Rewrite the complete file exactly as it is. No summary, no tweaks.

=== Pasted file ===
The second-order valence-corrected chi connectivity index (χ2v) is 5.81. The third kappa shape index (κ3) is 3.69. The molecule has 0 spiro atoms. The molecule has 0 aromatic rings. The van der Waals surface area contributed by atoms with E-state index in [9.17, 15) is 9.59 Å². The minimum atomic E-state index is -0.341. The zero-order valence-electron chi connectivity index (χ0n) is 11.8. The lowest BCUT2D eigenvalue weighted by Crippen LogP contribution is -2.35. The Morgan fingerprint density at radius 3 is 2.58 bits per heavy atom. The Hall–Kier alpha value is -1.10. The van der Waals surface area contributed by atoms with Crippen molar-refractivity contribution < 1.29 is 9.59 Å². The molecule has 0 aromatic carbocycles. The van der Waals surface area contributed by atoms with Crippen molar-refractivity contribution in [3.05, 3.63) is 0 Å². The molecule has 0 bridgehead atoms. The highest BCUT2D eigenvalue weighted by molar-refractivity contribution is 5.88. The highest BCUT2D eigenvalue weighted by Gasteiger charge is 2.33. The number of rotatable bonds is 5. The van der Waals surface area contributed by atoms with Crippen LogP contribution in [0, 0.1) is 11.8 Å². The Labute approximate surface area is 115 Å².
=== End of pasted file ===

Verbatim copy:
The second-order valence-corrected chi connectivity index (χ2v) is 5.81. The third kappa shape index (κ3) is 3.69. The molecule has 0 spiro atoms. The molecule has 0 aromatic rings. The van der Waals surface area contributed by atoms with E-state index in [9.17, 15) is 9.59 Å². The minimum atomic E-state index is -0.341. The zero-order valence-electron chi connectivity index (χ0n) is 11.8. The lowest BCUT2D eigenvalue weighted by Crippen LogP contribution is -2.35. The Morgan fingerprint density at radius 3 is 2.58 bits per heavy atom. The Hall–Kier alpha value is -1.10. The van der Waals surface area contributed by atoms with Crippen molar-refractivity contribution < 1.29 is 9.59 Å². The molecule has 0 aromatic carbocycles. The van der Waals surface area contributed by atoms with Crippen molar-refractivity contribution in [3.05, 3.63) is 0 Å². The molecule has 0 bridgehead atoms. The highest BCUT2D eigenvalue weighted by molar-refractivity contribution is 5.88. The highest BCUT2D eigenvalue weighted by Gasteiger charge is 2.33. The number of rotatable bonds is 5. The van der Waals surface area contributed by atoms with Crippen LogP contribution in [0, 0.1) is 11.8 Å². The Labute approximate surface area is 115 Å².